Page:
Tuesday, 30 August 2016


Title:  Razorback
Director: Russell Mulcahy
Released: 1984
Starring: Gregory Harrison, Arkie Whiteley, Bill Kerr, Chris Haywood, David Argue, Judy Morris, John Howard, John Ewart, Don Smith, Mervyn Drake

Plot: Two years after his grandson was killed by a massive razorback boar Jake (Kerr) has dedicated his life to hunting the creature in the Australian outback and soon finds himself teaming up with Carl (Harrison) the husband of a wildlife reporter also killed by the same boar.

Review: A film which has certainly been on my radar for some time but for one reason of another its taken me until now to actually watch it. This of course is quite surprising seeing how it’s a movie about a giant killer pig, which of all the eco-horrors is probably one of the rarer creatures of terror with only the much overlooked “Pig Hunt” coming to mind when I tried to think of another of these movies.

Opening to a pretty haunting attack on Jake’s home in which the razorback essentially charges through his house and dragging away his grandson, the film then proceeds to skip forward two years after he is wrong accused of murdering the child and acquitted due to lack of evidence the years which have passed having left him a bitter shell of his former self as like Quint in “Jaws” he seemingly lives only for revenge, while happy to contend himself in the meantime hunting the smaller boar in the area as he snarls to Beth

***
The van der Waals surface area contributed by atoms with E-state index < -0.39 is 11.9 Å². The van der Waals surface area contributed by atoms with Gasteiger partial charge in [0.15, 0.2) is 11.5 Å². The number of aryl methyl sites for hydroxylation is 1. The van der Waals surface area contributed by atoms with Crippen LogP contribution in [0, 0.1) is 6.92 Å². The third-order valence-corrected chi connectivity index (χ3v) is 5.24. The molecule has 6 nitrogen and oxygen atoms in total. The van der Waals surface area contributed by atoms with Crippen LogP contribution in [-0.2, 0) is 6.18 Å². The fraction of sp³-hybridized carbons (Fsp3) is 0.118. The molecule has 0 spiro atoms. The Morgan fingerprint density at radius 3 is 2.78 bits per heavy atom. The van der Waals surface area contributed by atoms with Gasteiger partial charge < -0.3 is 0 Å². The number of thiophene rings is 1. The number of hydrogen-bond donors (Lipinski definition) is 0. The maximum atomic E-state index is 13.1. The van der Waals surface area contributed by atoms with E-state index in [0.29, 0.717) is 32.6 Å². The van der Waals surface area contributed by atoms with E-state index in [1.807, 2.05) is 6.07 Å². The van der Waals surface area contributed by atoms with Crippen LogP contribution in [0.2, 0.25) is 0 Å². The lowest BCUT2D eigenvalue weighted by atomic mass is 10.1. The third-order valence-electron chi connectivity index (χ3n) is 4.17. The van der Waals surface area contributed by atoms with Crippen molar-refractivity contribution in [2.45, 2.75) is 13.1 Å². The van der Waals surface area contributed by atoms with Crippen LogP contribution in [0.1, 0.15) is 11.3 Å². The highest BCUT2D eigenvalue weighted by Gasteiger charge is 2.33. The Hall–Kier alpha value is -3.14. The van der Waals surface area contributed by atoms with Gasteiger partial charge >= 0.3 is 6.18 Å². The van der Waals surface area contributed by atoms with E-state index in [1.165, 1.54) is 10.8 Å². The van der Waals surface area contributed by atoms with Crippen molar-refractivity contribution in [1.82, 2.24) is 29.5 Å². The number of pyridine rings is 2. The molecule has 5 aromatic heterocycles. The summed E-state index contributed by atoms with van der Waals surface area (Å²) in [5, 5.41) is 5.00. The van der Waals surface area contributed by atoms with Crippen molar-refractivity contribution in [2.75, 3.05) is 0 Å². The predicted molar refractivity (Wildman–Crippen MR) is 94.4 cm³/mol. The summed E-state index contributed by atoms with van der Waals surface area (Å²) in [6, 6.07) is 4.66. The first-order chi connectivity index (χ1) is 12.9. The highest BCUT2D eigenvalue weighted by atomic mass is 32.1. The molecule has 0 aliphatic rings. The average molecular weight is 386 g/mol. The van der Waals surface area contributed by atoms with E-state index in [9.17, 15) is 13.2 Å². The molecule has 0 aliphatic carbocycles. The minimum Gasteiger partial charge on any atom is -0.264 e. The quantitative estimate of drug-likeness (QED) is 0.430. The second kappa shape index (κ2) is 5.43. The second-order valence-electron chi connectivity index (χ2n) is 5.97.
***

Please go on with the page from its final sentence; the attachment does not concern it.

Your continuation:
“There’s something about blasting the shit out of a razorback that brightens up my whole day.”

I love the fact here that Beth is setup like she will be the female lead of the film only to soon find herself turned into Razorback chow, following a failed rape attempt by local brothers and general thugs Benny (Haywood) and Dicko (Argue) who don’t take to kindly to her filming their illegal pet food operation.  Her death of course soon leading to her husband Carl turning up in town to look for her as the film plays things surprisingly like some kind of mystery thriller which would have been great had we not seen her clearly being attacked by the giant razorback.

Surprisingly though this is far from your traditional eco-horror seeing how the titular Razorback is for the most part very much a background character who appears infrequently to stir things up when the film starts to slow down.  Still despite hardly appearing in the film the fully animatronic model which cost $250,000 is still impressive to look at, especially when it comes to the snarling face unlike when its required to move anywhere where it looks like the model is being pushed around on castors than being given any kind of realistic movement.